Jerry Sloan, in a change of heart after previously telling the Jazz he did not want to be nominated, is among four first-ballot candidates from the NBA expected to gain easy entrance into the Hall of Fame, with the added scheduling twist of the first step in the enshrinement process coming just as Sloan is about to mark 20 years as Utah coach.
The fourth-winningest coach in history is believed to have dropped his previous stance, a product of preferring to avoid the spotlight, because he would be inducted in the Class of 2009 with one of his former stars, John Stockton. The other, Karl Malone, will enter in 2010.
Sloan cannot be considered an automatic in any process where No. 2 on the win list, Don Nelson, has yet to be enshrined. But Sloan's two Western Conference titles and amazing longevity should be impossible for voters to overlook.
The three players on the list, as nominations closed this week, who are automatics:
*David Robinson. MVP, Rookie of the Year, Defensive Player of the Year. Wooden Award at Navy. Two titles with the Spurs. Two Olympic gold medals and one bronze. One gold in the world championships. First- or second-team All-Defense eight times.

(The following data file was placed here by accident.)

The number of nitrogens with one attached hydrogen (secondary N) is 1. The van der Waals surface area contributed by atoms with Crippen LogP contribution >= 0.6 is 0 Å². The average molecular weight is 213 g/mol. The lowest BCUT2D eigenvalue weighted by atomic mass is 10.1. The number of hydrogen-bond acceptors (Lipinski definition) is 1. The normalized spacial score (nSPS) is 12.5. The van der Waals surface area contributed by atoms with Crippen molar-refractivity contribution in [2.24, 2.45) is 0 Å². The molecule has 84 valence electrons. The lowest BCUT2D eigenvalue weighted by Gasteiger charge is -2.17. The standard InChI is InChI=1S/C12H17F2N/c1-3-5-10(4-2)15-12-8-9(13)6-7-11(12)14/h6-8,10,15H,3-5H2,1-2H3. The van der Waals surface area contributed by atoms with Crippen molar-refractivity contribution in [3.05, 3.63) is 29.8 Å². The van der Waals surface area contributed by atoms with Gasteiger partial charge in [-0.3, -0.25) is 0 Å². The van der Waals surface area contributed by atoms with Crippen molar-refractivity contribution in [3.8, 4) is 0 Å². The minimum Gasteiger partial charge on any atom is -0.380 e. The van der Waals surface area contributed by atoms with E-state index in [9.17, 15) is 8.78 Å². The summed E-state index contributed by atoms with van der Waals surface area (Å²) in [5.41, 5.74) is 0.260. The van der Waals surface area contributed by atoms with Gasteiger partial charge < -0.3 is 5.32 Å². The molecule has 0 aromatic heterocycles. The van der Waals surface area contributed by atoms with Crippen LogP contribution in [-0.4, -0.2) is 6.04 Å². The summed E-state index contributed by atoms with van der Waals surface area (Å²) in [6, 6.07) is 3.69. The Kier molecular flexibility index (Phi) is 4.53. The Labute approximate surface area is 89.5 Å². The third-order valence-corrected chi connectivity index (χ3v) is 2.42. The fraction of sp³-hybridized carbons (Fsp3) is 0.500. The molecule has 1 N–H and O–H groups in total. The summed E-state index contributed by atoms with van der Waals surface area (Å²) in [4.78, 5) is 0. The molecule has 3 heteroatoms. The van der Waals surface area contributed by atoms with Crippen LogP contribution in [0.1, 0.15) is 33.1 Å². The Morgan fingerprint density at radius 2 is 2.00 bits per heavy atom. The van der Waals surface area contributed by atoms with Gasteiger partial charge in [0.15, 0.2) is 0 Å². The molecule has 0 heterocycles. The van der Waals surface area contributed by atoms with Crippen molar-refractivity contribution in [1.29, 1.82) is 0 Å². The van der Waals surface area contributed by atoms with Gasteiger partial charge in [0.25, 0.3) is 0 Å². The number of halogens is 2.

*Stockton. Arguably the greatest true point guard ever. Record holder for most assists and most steals. Two Olympic gold medals.
It gets interesting from there, as it usually does with the basketball Hall of Fame, a group that does not release the names of voters or balloting results. Only the process is known: nominees who get approval from five of seven members of the North American screening committee that handles the NBA candidates advance to be voted on by another 24-member committee in March. It requires 18 votes from that mix of former players, current league executives and media members to be inducted in Springfield, Mass.
Nelson, Chris Mullin, Lakers owner Jerry Buss, referee Dick Bavetta and former referee Darell Garretson are expected to receive serious consideration.
Among the other nominees: former Kings coach Dick Motta, Cynthia Cooper and Rebecca Lobo from the women's game, and, in a twist, the Chaminade team that shocked Ralph Sampson and No. 1 Virginia on Dec. 23, 1982, in one of the great upsets in college history. Only six teams are enshrined and most of those are for sustained contribution (the Harlem Globetrotters) or a monumental season (Texas Western's 1966 NCAA champions).